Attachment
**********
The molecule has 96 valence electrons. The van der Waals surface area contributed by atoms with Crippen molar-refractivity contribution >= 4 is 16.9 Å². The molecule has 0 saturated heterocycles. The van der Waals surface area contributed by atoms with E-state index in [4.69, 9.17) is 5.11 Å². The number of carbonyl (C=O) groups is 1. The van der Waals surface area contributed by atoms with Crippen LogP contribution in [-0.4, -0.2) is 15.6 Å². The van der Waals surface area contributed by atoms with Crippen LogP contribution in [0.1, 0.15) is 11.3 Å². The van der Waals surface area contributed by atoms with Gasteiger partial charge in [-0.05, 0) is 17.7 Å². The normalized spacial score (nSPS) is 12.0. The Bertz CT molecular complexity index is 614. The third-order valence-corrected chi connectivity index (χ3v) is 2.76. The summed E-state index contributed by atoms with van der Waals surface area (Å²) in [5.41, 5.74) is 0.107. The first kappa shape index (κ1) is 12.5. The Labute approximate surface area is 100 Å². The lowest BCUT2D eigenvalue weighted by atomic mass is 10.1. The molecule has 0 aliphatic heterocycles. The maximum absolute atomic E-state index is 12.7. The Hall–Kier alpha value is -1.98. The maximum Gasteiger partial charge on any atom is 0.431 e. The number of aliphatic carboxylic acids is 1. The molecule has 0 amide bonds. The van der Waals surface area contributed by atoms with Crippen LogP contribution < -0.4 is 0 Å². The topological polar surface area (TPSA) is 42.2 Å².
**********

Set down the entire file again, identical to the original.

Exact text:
The molecule has 96 valence electrons. The van der Waals surface area contributed by atoms with Crippen molar-refractivity contribution >= 4 is 16.9 Å². The molecule has 0 saturated heterocycles. The van der Waals surface area contributed by atoms with E-state index in [4.69, 9.17) is 5.11 Å². The number of carbonyl (C=O) groups is 1. The van der Waals surface area contributed by atoms with Crippen LogP contribution in [-0.4, -0.2) is 15.6 Å². The van der Waals surface area contributed by atoms with Crippen LogP contribution in [0.1, 0.15) is 11.3 Å². The van der Waals surface area contributed by atoms with Gasteiger partial charge in [-0.05, 0) is 17.7 Å². The normalized spacial score (nSPS) is 12.0. The Bertz CT molecular complexity index is 614. The third-order valence-corrected chi connectivity index (χ3v) is 2.76. The summed E-state index contributed by atoms with van der Waals surface area (Å²) in [5.41, 5.74) is 0.107. The first kappa shape index (κ1) is 12.5. The Labute approximate surface area is 100 Å². The lowest BCUT2D eigenvalue weighted by atomic mass is 10.1. The molecule has 0 aliphatic heterocycles. The maximum absolute atomic E-state index is 12.7. The Hall–Kier alpha value is -1.98. The maximum Gasteiger partial charge on any atom is 0.431 e. The number of aliphatic carboxylic acids is 1. The molecule has 0 amide bonds. The van der Waals surface area contributed by atoms with Crippen LogP contribution < -0.4 is 0 Å². The topological polar surface area (TPSA) is 42.2 Å².